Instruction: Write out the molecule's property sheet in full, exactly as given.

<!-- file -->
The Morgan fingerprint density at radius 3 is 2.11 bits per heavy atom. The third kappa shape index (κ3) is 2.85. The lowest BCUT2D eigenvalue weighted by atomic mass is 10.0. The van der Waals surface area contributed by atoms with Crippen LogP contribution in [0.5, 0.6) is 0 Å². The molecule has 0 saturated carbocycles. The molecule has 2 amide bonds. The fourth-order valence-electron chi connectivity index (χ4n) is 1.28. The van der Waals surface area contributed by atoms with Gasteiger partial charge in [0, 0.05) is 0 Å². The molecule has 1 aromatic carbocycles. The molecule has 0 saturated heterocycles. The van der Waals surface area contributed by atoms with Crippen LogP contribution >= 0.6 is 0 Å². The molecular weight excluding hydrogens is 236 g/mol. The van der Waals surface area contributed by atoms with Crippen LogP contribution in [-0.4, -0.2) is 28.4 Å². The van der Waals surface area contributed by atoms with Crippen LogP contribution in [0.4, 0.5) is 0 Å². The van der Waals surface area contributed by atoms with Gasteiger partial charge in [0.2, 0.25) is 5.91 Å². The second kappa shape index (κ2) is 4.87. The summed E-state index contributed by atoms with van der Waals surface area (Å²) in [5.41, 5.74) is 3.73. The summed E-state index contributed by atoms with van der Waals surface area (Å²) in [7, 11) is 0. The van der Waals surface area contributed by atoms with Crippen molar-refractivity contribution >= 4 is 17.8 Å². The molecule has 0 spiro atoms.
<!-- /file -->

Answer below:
The Morgan fingerprint density at radius 3 is 2.11 bits per heavy atom. The third kappa shape index (κ3) is 2.85. The lowest BCUT2D eigenvalue weighted by atomic mass is 10.0. The van der Waals surface area contributed by atoms with Crippen LogP contribution in [0.5, 0.6) is 0 Å². The molecule has 0 saturated carbocycles. The molecule has 2 amide bonds. The fourth-order valence-electron chi connectivity index (χ4n) is 1.28. The van der Waals surface area contributed by atoms with Gasteiger partial charge in [0, 0.05) is 0 Å². The molecule has 1 aromatic carbocycles. The molecule has 0 saturated heterocycles. The van der Waals surface area contributed by atoms with Crippen LogP contribution >= 0.6 is 0 Å². The molecular weight excluding hydrogens is 236 g/mol. The van der Waals surface area contributed by atoms with Crippen LogP contribution in [-0.4, -0.2) is 28.4 Å². The van der Waals surface area contributed by atoms with Crippen LogP contribution in [0.4, 0.5) is 0 Å². The van der Waals surface area contributed by atoms with Gasteiger partial charge in [0.2, 0.25) is 5.91 Å². The second kappa shape index (κ2) is 4.87. The summed E-state index contributed by atoms with van der Waals surface area (Å²) in [5.41, 5.74) is 3.73. The summed E-state index contributed by atoms with van der Waals surface area (Å²) in [7, 11) is 0. The van der Waals surface area contributed by atoms with Crippen molar-refractivity contribution >= 4 is 17.8 Å². The molecule has 0 spiro atoms.